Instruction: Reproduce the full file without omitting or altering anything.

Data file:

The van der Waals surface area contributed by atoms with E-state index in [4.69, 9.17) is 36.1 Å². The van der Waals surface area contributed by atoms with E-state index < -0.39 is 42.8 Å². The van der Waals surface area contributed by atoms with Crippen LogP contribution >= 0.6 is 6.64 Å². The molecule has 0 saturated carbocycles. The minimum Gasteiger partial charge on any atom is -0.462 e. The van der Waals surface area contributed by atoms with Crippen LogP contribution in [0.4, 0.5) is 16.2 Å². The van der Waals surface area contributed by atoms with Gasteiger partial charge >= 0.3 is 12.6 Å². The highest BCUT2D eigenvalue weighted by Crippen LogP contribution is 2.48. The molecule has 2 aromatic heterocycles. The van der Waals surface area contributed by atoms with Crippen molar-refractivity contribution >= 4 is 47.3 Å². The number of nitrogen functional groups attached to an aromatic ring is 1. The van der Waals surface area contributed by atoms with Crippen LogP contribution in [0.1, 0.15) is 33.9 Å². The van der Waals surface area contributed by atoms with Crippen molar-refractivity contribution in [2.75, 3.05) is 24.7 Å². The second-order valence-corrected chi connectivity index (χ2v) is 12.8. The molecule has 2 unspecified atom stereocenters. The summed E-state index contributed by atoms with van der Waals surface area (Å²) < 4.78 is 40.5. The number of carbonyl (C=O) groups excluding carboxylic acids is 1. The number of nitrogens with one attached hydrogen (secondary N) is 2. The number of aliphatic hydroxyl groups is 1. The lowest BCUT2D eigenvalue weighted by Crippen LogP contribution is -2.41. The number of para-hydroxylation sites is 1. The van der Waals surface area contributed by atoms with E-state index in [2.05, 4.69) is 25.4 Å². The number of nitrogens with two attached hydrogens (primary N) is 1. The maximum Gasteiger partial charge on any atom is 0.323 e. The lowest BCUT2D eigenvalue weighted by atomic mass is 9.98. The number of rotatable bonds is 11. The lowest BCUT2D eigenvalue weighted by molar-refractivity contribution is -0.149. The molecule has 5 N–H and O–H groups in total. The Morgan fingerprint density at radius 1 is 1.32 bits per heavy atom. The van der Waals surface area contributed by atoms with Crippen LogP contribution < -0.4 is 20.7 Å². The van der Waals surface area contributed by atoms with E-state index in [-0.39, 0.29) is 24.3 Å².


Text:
The van der Waals surface area contributed by atoms with E-state index in [4.69, 9.17) is 36.1 Å². The van der Waals surface area contributed by atoms with E-state index < -0.39 is 42.8 Å². The van der Waals surface area contributed by atoms with Crippen LogP contribution >= 0.6 is 6.64 Å². The molecule has 0 saturated carbocycles. The minimum Gasteiger partial charge on any atom is -0.462 e. The van der Waals surface area contributed by atoms with Crippen LogP contribution in [0.4, 0.5) is 16.2 Å². The van der Waals surface area contributed by atoms with Gasteiger partial charge >= 0.3 is 12.6 Å². The highest BCUT2D eigenvalue weighted by Crippen LogP contribution is 2.48. The molecule has 2 aromatic heterocycles. The van der Waals surface area contributed by atoms with Crippen molar-refractivity contribution >= 4 is 47.3 Å². The number of nitrogen functional groups attached to an aromatic ring is 1. The van der Waals surface area contributed by atoms with Crippen LogP contribution in [0.1, 0.15) is 33.9 Å². The van der Waals surface area contributed by atoms with Crippen molar-refractivity contribution in [2.75, 3.05) is 24.7 Å². The second-order valence-corrected chi connectivity index (χ2v) is 12.8. The molecule has 2 unspecified atom stereocenters. The summed E-state index contributed by atoms with van der Waals surface area (Å²) < 4.78 is 40.5. The number of carbonyl (C=O) groups excluding carboxylic acids is 1. The number of nitrogens with one attached hydrogen (secondary N) is 2. The number of aliphatic hydroxyl groups is 1. The lowest BCUT2D eigenvalue weighted by Crippen LogP contribution is -2.41. The number of para-hydroxylation sites is 1. The van der Waals surface area contributed by atoms with E-state index in [2.05, 4.69) is 25.4 Å². The number of nitrogens with two attached hydrogens (primary N) is 1. The maximum Gasteiger partial charge on any atom is 0.323 e. The lowest BCUT2D eigenvalue weighted by atomic mass is 9.98. The number of rotatable bonds is 11. The lowest BCUT2D eigenvalue weighted by molar-refractivity contribution is -0.149. The molecule has 5 N–H and O–H groups in total. The Morgan fingerprint density at radius 1 is 1.32 bits per heavy atom. The van der Waals surface area contributed by atoms with Crippen LogP contribution < -0.4 is 20.7 Å². The van der Waals surface area contributed by atoms with E-state index in [-0.39, 0.29) is 24.3 Å².